This Orient Isle: Elizabethan England and the Islamic World. By Jerry Brotton. London: Allen Lane. 2016. HB. Pp358. £20
The author of this book is a professor of Renaissance Studies at Queen Mary University of London. As an academic and prolific writer, he has published several books including A History of the Word in Twelve Maps (2013) and The Renaissance Bazaar: From the Silk Road to Michelangelo (2003). He is an award-winning author and his writings have been translated into more than a dozen languages. He was born in Bradford and attended school in Leeds where he studied with students of many different background including Muslims, Hindus and Sikhs. His early experience of multiculturalism in the North of England provided the author with the impetus to explore England’s relations with Islam spanning more than five centuries.
In the book under review, which is the author’s latest publication, he argues that England’s relations with the Muslim world was not only extensive but also much friendly than it is generally appreciated. Once Queen Elizabeth I was convinced that she would not be welcomed within the Catholic fold, she turned her attention to the Islamic world and actively strengthened England’s relations with prominent Muslim powers of the time including Shah Abbas the Great of Persia and the Ottoman Empire.
In the words of the author, ‘Tudor fascination with the Islamic world went back at least as far as the reign of Elizabeth’s father, Henry VIII. He and his court enjoyed wearing Ottoman clothing, with the king often described as appearing at festivities ‘appareled after Turkey fashion’, dressed in silk and velvet, and sporting a turban and a scimitar, adopting an Ottoman style that is now regarded as characteristically ‘Tudor’. As well as rich silk, velvet and other fabrics, Tudor merchants imported exotic commodities from Islamic lands that included cotton, rhubarb, currants, sweet wines and intricate textiles, as well as the Moroccan sugar that Elizabeth consumed in such copious quantities. As early as the 1550s Englishmen were doing business in Muslim countries as far apart as Morocco and Syria, travelling by land and sea, exchanging ideas and beliefs with Muslims from different social groups and religious denominations.’ (p8)
In other words, during her reign Elizabeth not only moved her attention away from Catholic Europe in favour of the Muslim world but she also actively encouraged the promotion and exchange of political, cultural and commercial activities and enterprise with the leading Islamic powers of the time. That, in turn, led to growing awareness and understanding of Islam and Muslim cultures in Elizabethan England. Artistic and cultural productions like Christopher Marlowe’s Tamburlaine the Great, which was first performed in 1587, based on the life and career of Amir Timur, the great Central Asian conqueror. Likewise, William Shakespeare’s Titus Andronicus (first performed in 1594) and The Merchant of Venice (first performed in 1605) reflected England’s growing interests, interaction and exchange with the Islamic world.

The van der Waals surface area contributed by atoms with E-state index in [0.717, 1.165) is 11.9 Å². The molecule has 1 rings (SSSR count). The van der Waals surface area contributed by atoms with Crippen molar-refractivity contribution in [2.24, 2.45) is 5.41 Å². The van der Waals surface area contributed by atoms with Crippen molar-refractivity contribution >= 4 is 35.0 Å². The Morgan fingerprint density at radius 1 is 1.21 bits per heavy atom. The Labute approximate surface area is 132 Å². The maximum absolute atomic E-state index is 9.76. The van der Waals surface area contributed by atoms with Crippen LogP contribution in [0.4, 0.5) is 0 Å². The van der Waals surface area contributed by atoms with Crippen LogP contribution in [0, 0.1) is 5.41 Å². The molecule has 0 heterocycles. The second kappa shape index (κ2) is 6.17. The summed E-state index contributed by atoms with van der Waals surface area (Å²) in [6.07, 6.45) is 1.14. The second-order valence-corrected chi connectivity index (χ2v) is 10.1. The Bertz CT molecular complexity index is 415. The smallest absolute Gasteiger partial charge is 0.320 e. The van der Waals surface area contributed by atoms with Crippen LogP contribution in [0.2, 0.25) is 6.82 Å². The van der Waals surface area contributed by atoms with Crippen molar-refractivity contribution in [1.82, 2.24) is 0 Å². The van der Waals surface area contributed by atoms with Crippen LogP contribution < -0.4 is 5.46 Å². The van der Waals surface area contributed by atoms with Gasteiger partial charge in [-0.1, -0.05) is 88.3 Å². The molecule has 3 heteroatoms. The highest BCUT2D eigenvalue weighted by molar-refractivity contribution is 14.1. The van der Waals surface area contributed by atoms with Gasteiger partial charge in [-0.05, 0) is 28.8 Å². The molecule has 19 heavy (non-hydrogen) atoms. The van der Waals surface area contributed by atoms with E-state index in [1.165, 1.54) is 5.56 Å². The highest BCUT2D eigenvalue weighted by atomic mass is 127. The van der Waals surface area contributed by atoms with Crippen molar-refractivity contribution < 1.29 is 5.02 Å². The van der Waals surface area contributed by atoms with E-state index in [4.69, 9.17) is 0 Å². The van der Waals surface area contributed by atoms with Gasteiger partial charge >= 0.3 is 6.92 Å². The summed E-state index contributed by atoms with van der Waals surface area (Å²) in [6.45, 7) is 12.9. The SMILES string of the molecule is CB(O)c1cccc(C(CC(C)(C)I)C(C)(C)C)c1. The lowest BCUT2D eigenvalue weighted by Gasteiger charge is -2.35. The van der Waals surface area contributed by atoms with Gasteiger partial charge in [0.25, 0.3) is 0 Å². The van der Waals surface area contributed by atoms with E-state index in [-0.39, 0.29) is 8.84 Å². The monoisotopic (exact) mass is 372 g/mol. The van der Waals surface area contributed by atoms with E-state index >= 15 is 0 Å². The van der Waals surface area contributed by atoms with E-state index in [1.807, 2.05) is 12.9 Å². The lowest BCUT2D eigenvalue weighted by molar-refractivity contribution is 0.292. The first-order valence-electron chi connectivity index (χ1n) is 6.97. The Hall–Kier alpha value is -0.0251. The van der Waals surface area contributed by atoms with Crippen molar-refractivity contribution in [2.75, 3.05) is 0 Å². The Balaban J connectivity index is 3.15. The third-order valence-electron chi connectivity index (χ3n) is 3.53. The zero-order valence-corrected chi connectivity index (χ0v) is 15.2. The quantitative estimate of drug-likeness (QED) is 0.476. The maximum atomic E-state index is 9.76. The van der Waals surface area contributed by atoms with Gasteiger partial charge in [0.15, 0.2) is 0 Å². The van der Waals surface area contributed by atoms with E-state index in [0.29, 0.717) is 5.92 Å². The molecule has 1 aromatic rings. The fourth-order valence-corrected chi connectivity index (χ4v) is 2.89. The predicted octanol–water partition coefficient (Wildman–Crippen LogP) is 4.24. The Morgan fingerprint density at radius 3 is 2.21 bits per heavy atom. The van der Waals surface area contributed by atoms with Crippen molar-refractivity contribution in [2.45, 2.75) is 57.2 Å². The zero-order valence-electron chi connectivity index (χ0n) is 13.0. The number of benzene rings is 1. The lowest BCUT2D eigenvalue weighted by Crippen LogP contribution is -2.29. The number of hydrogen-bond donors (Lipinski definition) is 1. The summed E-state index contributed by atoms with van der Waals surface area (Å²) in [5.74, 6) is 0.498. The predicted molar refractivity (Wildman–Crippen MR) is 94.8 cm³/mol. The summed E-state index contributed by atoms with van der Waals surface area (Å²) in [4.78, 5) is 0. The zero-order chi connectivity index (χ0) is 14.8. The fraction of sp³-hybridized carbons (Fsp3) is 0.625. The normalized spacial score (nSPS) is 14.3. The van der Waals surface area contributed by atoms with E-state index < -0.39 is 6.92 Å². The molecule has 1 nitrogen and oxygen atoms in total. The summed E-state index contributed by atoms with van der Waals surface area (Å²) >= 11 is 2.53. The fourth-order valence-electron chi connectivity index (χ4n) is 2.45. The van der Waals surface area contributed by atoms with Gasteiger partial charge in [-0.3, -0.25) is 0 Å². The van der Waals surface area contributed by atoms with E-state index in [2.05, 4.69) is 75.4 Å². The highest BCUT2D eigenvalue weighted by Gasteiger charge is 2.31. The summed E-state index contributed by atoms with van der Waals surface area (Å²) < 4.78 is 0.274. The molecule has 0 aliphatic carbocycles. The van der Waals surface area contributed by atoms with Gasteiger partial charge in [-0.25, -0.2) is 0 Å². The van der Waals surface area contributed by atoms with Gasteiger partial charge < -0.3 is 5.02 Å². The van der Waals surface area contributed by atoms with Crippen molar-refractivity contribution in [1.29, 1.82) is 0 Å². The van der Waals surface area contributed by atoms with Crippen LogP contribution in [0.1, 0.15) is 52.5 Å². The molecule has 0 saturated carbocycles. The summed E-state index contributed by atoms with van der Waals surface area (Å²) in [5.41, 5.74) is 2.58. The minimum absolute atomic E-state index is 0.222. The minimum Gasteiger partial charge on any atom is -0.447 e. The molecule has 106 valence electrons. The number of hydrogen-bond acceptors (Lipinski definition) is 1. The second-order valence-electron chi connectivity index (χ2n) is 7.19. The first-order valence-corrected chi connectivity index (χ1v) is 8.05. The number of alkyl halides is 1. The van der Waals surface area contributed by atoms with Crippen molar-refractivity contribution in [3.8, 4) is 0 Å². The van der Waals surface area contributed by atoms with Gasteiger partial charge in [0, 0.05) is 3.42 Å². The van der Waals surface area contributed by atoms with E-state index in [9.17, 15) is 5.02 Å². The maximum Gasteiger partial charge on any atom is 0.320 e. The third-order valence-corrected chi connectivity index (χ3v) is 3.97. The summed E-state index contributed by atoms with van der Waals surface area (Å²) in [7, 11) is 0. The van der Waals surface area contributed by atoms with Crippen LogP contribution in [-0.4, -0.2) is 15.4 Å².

Indeed, according to the author, ‘By the time Shakespeare prepared to say farewell to the London stage and retire to Stratford in 1611, the English were leading figures in the eastern Mediterranean trade even though King James had turned away from military and diplomatic alliances with Islamic rulers. The Levant Company was exporting English goods worth £250,000 per annum to Turkey, prompting one of its merchants, Sir Lewis Roberts, to write that the company had ‘grown to that height that (without comparison) it is the most flourishing and beneficial company to the commonwealth of any in England’.’ (p298)
As it happens, this book covers a period of English history when the impact of the European Reformation created so much unease and uncertainty in England. Living as we do at a time when we are all too often are reminded of the so-called ‘clash of civilisations’, it is worth recalling that connections between England and the Islamic world goes much further than it is generally known or appreciated. Ignorance of our history and culture, according to the author, has significantly contributed to increasing misunderstanding and misconceptions about Islam and Muslims across Britain (and the Western world as a whole) at a time when Muslims have become an integral part of not only British culture and society but across the Western hemisphere.
Consisting of an introduction, 11 chapters and an epilogue, along with extensive notes and references, this book is an important contribution and it deserves to be read widely. The author should be congratulated for this highly readable and timely book.
Author of The Muslim 100 (2008) and The Muslim Heritage of the West (Kube Publishing, forthcoming)